The 75-day spring wildfire season in the Commonwealth begins Sunday when the 4 p.m. Burn Law (which allows burning only between 4 p.m. and midnight) goes into effect. Citizens are reminded to be extra careful with any open-air fire from now through April 30.
“Wildfires in the Commonwealth are very weather dependent,” said State Forester Bettina Ring. “Low humidity, dry fuels – such as leaves, grass and tree limbs – and gusty winds are prevalent this time of year. Even a relatively small fire can quickly get out of control and spread fast.”
Ring said that 37 percent of the wildfires that occur in Virginia each year are caused by people burning trash or debris. “It’s the number one cause year in and year out,” she said. “And these fires threaten the lives of thousands of Virginians. Last year alone, more than 2,000 homes and other structures were protected by the Virginia Department of Forestry’s wildland firefighters.”
According to VDOF records, more than 95 percent of wildfires in the Commonwealth each year are caused by humans and, thus, are preventable. The State Forester wants Virginians to know that there are things they can do to reduce the risk of wildfires.
“The best thing people can do is to obey the law by not burning trash or debris before 4 p.m. each day during spring fire season,” Ring said. “Virginia’s 4 p.m. law has been in place since 1950 and is one of the best tools we have for reducing the threat of wildfires. Because humidity levels typically increase and wind speeds usually decrease after 4 p.m., the likelihood of a fire escaping someone’s control is reduced.”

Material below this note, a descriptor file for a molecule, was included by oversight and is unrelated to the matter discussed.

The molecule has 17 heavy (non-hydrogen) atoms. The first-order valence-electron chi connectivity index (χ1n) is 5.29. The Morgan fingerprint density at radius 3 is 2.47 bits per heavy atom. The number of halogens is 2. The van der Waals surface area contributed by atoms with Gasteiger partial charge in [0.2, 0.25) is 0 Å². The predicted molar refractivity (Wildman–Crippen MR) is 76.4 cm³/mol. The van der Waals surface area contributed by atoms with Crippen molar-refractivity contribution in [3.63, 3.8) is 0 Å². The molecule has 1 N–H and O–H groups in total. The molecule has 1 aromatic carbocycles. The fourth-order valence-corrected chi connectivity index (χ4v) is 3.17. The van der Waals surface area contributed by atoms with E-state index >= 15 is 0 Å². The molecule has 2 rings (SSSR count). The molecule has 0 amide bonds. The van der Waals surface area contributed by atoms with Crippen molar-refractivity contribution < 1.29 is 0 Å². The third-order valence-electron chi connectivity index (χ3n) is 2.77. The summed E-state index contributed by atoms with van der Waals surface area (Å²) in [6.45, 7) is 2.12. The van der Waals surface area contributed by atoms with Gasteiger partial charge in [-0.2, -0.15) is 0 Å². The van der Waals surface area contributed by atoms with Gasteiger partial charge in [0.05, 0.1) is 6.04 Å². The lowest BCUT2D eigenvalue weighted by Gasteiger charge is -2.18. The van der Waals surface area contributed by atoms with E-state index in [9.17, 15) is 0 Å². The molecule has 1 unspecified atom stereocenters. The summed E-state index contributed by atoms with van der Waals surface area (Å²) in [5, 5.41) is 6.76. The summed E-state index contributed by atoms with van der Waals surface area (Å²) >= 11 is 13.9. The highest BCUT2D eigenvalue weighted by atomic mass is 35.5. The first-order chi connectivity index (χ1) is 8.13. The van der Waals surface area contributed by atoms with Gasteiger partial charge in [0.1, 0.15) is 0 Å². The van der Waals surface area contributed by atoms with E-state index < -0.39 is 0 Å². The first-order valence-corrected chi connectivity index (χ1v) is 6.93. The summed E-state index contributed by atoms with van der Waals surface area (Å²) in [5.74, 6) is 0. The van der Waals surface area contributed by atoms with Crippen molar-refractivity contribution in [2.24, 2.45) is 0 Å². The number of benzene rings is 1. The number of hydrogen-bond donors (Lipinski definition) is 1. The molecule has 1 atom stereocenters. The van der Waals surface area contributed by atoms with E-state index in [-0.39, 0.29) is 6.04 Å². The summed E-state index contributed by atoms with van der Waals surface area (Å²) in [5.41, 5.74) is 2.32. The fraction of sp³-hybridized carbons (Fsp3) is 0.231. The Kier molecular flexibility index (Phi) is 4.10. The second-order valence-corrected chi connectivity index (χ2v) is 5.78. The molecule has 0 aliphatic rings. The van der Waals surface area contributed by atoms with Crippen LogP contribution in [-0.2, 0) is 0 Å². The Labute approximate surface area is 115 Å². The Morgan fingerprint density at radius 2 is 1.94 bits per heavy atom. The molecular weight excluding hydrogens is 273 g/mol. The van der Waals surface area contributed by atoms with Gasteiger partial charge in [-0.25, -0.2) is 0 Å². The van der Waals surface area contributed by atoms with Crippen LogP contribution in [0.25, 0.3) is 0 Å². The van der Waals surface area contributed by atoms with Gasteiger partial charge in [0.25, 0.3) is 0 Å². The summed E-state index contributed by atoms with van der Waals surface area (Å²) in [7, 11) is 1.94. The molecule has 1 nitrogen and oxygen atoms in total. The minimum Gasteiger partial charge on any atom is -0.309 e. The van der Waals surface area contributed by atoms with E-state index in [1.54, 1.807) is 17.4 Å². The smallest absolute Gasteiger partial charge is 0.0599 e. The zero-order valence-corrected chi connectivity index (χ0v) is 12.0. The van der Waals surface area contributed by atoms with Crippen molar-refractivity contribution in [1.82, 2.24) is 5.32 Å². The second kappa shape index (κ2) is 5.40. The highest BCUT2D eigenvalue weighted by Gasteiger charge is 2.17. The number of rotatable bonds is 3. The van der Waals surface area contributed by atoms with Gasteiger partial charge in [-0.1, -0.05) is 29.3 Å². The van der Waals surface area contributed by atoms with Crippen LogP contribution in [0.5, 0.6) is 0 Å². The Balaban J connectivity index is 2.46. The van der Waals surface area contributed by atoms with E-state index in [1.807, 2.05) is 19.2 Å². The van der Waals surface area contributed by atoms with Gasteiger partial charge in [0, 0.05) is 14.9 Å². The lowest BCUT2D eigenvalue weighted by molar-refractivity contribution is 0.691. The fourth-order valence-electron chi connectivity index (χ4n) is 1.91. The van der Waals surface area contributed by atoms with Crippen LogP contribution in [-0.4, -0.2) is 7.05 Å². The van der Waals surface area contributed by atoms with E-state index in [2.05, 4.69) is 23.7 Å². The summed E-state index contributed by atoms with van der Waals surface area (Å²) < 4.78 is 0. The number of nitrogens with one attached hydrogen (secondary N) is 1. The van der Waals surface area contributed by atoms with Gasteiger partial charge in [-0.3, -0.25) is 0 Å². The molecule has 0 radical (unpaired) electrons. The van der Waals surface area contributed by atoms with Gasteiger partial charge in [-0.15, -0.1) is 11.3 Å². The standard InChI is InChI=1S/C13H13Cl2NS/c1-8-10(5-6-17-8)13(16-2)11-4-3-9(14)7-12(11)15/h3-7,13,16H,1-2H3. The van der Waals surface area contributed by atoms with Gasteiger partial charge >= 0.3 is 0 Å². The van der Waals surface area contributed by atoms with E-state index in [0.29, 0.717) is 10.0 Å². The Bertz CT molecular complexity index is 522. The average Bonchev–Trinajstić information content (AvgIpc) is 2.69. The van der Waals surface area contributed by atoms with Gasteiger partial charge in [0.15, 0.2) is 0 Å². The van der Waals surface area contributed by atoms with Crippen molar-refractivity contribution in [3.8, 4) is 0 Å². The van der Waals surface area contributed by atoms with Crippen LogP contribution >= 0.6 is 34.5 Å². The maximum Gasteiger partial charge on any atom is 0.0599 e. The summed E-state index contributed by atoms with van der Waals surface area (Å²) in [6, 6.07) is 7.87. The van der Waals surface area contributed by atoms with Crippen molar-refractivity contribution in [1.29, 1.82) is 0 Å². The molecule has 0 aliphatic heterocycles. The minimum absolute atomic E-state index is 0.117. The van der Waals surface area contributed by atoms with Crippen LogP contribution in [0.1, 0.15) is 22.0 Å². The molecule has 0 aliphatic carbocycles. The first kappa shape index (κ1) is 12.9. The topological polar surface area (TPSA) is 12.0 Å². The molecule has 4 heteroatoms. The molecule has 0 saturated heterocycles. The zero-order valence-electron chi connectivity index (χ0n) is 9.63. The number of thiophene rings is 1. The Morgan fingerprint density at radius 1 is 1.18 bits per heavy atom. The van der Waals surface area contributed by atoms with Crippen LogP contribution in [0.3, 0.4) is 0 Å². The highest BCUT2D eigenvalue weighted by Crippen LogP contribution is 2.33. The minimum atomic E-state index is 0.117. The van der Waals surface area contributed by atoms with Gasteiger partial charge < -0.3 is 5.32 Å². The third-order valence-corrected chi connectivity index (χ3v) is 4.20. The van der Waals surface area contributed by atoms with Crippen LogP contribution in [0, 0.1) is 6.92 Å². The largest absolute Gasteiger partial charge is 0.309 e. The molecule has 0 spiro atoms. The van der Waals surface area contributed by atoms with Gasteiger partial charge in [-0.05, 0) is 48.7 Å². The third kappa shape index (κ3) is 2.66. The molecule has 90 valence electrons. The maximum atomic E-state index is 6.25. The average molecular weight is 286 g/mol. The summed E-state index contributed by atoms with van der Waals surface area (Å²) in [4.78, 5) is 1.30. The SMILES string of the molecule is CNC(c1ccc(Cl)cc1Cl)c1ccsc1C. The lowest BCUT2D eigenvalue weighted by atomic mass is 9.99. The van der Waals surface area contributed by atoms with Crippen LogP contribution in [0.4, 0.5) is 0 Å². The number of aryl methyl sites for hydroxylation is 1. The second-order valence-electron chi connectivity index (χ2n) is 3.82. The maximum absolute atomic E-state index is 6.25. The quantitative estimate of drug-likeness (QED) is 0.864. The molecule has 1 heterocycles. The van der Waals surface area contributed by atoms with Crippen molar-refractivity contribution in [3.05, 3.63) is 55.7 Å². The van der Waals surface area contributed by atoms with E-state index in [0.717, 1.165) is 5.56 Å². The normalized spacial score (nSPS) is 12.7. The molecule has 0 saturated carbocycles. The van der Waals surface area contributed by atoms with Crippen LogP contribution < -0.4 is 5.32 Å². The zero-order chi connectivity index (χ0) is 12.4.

But, just because you are allowed to burn after 4 p.m., it doesn’t mean that you should burn on certain days. John Miller, VDOF’s director of resource protection, said, “If wind speed is in excess of 20 miles per hour and humidity levels are below 30 percent, please don’t light a fire. The chances are high that the fire will escape – and that’s a life safety issue for you, your family and your neighbors.”
If conditions are suitable the day you wish to burn, Miller recommends that you: 1. burn in small piles rather than one big pile; 2. clear the area around the pile down to bare dirt before igniting your fire; 3. don’t add any flammable material to the fire after midnight; 4. keep a fully charged hose and a shovel on hand to extinguish any spot fires that ignite away from the burn pile, and 5. dial 9-1-1 as soon as a fire escapes your control.
Starting a fire before 4 p.m. during spring wildfire season is not only dangerous, it’s a Class 3 misdemeanor crime – and one that can be very costly. In addition to a fine of not more than $500, the person responsible for the fire’s escape is financially liable for the cost of suppressing the fire and for damage caused to another’s property.
“The cost of battling a wildfire that escapes someone’s control can easily reach thousands of dollars,” Miller said. “And if your fire burns down the neighbor’s home or barn, you could be liable for hundreds of thousands of dollars for the property damage. The men and women who put their lives in danger fighting these wildfires do so in the most safe and cost-effective way possible, but the costs can be very high, especially if the fire becomes very large.”
To learn more about the spring wildfire season, the 4 p.m. Burn Law and alternatives to debris burning, go to www.dof.virginia.gov .
For more than 100 years, the Virginia Department of Forestry has protected and developed healthy, sustainable forest resources for Virginians. Headquartered in Charlottesville, the Agency has forestry staff members assigned to every county to provide citizen service and public safety protection across the Commonwealth. VDOF is an equal opportunity provider.
With nearly 16 million acres of forestland and more than 103,000 Virginians employed in forestry, forest products and related industries, Virginia forests provide more than $17 Billion annually in benefits to the Commonwealth.